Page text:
It’s a bit jarring to hear an average Joe trucker talking about his newly-born daughter before pulling an Invasion of the Body Snatchers on me and bringing in an attack team for dressing too similarly to him. This would occasionally happen even if I was using instinct, which was just lovely.

 

While being pursued, hiding until your enemies lose interest is typically the best option, but it is possible to muscle your way through, should you kill everyone before they contact backup, and the detriment to your score makes this option much less appealing… so I kept restarting so that I’d have to deal with it as little as possible. Naturally, after a while, my patience began to wear thin.

 

My annoyance was at its peak in the areas that only had one or two available costumes. Whereas the more densely populated areas allowed me to move around generally hassle free, when there are two costume options, whichever you choose will have a good portion of the stage looking at you funny if you try to walk by them, which also meant that half of the stage would chase after you should things go poorly. These parts felt like successful play was more about hiding than it was about stealth, and it made things a chore. Sure, I could still get a number of points if I escaped without anyone seeing me, but even with multiple routes and hiding spots in a stage, I missed the freeform nature of the assassination missions.

 

This wouldn’t be so bad if the majority of the story was simply assassination, but instead a sizable chunk of the game is rather schizophrenic. As Agent 47, I ran from the police in an Uncharted-esque set piece, participated in a shooting contest to get my signature guns back, and even started a giant QTE barfight to gain access to a bartender (who wasn’t actually a target). Yes, these stages have a bit of freedom in them, but it just felt like wasted time in between proper assassinations.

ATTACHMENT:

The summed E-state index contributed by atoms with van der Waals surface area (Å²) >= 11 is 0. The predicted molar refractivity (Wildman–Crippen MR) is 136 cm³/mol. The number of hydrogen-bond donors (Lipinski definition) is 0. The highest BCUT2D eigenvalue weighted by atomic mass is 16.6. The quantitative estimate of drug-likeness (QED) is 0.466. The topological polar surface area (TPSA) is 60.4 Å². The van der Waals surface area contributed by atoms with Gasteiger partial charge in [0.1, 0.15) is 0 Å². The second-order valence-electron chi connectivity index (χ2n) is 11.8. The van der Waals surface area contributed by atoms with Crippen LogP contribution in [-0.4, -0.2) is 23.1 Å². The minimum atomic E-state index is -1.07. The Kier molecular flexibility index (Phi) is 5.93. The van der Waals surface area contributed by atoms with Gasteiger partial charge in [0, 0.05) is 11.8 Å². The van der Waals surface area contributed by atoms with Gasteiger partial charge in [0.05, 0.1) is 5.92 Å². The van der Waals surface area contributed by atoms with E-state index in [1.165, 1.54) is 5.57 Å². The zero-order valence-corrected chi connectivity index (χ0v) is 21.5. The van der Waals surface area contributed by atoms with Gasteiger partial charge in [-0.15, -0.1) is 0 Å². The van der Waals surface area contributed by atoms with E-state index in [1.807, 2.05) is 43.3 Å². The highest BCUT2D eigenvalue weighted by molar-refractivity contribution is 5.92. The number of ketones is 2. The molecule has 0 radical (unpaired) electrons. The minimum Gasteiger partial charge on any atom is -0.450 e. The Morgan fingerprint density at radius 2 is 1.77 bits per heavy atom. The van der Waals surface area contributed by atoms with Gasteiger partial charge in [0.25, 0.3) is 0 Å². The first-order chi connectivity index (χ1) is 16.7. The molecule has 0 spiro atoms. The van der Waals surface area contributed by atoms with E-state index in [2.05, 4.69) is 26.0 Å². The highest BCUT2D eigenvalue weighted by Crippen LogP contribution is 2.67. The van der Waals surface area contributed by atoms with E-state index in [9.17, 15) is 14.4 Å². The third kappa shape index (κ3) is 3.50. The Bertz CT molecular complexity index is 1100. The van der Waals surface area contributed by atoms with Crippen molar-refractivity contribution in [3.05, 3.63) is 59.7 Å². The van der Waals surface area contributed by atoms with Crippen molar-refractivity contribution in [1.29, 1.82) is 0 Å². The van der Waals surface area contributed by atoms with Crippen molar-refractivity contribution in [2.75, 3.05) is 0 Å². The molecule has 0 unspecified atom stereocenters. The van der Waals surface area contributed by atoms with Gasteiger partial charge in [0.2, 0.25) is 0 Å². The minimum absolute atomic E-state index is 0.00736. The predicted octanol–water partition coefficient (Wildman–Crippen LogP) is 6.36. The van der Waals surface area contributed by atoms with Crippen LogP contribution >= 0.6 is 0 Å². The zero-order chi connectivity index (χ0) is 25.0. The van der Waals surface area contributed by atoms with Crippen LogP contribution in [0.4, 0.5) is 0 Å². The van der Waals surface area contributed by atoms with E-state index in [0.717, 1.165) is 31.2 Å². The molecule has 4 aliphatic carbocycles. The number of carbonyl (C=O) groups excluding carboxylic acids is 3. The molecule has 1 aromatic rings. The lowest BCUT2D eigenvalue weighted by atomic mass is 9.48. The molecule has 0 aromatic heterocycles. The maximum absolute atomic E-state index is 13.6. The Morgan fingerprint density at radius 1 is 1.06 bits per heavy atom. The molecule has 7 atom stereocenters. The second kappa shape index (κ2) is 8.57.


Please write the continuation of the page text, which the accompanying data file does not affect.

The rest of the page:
Fortunately, the game’s Contracts mode mostly eliminates that issue. Jettisoning the game’s (well-presented, but not exactly compelling) story to focus on user or IO Interactive-created assassination missions cuts the fat out of the game.

 

Sure, certain annoying mechanics and enemy layouts are still present, but trying to match the exact way the creator of the contract took out his or her targets is pretty fun (the contracts are made by players simply marking targets and playing through a level a certain way), and attempting to match that taught me a few tricks in terms of how to approach the story missions.

 

Aside from the obvious plus of providing a new set of averages to try and beat, the points you gain in Contracts mode also allows you to purchase different weapons and costumes to start the stage with. All in all, Contracts mode was the aspect of Hitman Absolution that I enjoyed most.